Rappler boss Maria Ressa released from jail


Ressa’s lawyer Thursday paid the 100,000 Philippines peso bail ($1,915) fee to secure her release after she had spent the night in detention.

Upon her release, the co-founder and editor of online news outlet Rappler, which has gained prominence for its unflinching coverage of President Rodrigo Duterte and his brutal war on drugs, made an impassioned speech about freedom of the press, calling her case an “abuse of power and weaponization of the law.”

“The message that the government is sending is very clear,” she said. “Be silent or you’re next. So, I’m saying, and I’m appealing to you, not to be silent.”

“Press freedom is not just about journalists, right? It’s not just about us, it’s not just about me, it’s not just about Rappler. Press freedom is … the foundation of every single right of every single Filipino to the truth, so that we can hold the powerful to account,” said Ressa, who was a 2018 Time Person of the Year.

2012 article scrutinized

Ressa was out on bail following tax evasion charges filed against her last November when she was arrested Wednesday at Rappler’s Manila office shortly after 5 p.m.

The latest lawsuit against Ressa relates to a story written in 2012, which alleged that a businessman, Wilfredo Keng, had links to illegal drugs and human trafficking.

The article was published by Rappler two years before new cyber libel laws came into effect in the Philippines.

The National Bureau of Investigation ruled in January that because the report preceded the law, Ressa could not be charged, but that judgment was later overturned by the Department of Justice on the grounds that the news article was updated in February 2014.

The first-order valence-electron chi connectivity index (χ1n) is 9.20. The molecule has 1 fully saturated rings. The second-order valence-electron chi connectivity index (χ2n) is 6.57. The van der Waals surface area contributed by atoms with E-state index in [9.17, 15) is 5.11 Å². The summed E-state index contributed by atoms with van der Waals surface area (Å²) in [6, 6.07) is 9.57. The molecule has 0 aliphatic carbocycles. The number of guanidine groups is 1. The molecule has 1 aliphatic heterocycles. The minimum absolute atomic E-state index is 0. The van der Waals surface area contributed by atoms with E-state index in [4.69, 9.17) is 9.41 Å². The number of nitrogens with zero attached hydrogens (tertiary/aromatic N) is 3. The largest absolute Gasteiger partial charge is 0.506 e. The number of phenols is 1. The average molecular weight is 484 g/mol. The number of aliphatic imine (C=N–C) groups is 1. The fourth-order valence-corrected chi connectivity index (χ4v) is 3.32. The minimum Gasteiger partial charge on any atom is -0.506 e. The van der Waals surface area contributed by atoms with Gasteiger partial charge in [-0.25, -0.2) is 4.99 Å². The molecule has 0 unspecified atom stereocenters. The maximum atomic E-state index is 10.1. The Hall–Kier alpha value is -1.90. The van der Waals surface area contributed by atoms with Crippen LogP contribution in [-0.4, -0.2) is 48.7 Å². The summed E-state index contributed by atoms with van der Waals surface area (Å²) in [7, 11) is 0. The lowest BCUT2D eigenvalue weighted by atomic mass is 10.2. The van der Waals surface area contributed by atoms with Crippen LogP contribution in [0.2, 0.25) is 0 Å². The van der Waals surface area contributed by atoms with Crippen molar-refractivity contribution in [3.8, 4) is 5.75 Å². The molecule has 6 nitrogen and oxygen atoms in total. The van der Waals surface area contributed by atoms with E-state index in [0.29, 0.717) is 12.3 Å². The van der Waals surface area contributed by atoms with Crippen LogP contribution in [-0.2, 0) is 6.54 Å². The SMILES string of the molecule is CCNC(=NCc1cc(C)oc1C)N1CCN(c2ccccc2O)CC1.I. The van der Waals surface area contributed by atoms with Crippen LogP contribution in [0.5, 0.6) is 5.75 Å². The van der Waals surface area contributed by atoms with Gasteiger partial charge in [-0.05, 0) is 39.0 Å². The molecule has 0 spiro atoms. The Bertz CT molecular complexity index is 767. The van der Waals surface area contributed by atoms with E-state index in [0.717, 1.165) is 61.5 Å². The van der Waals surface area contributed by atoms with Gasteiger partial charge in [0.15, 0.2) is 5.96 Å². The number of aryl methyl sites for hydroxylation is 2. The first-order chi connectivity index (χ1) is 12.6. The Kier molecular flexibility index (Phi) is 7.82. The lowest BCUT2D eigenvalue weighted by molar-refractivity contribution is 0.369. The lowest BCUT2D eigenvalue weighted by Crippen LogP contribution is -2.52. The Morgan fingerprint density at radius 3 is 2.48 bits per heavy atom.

JJ Disini, one of Ressa’s lawyers, called the charges “politically motivated” and said that any updates made to the offending article in 2014 were “merely a punctuation change.”

What is Rappler, the website targeted by the Philippine government?

“If the libel had been committed way back in 2012, a change in punctuation couldn’t have republished that libel,” Disini added.

Rappler’s extensive reporting on the Philippines under President Duterte has made the site and its journalists a target of supporters of his administration.

Ressa has been indicted multiple times on libel and tax evasion charges that critics have described as politically motivated and designed to silence independent media in the Southeast Asian country.

Anger from journalism groups

Media advocates have criticized Ressa’s arrest, arguing that the time gap between the article’s purported alteration and her arrest indicated a political element.

“You have to wonder, why is it that the person that is named in that article waited five years to file any charges,” said Steven Butler, the Asia program coordinator for the Committee to Protect Journalists.

“Initially, the Philippine government decided they were not going to press charges, and then they changed their mind. The whole thing just frankly smells. It just looks like a political hack job to intimidate the press.”

The National Union of Journalists of the Philippines said the arrest was “clearly a desperate move of the government to suppress the media” and dissent from the government.

The legal case against Ressa comes at a time when press freedoms are being challenged both in the Philippines and around the world.

In 2018, Ressa was named among a group of journalists as Time magazine’s Person of the Year.

Others in the group included Jamal Khashoggi, the Washington Post contributor who was killed at the Saudi Arabian consulate in Istanbul in October, and Wa Lone and Kyaw Soe Oo, two Reuters journalists who were arrested a year ago in Myanmar while investigating the mass killings of Rohingya Muslims.

CNN’s Joshua Berlinger, Lauren Said-Moorhouse and Karen Smith contributed to this report.



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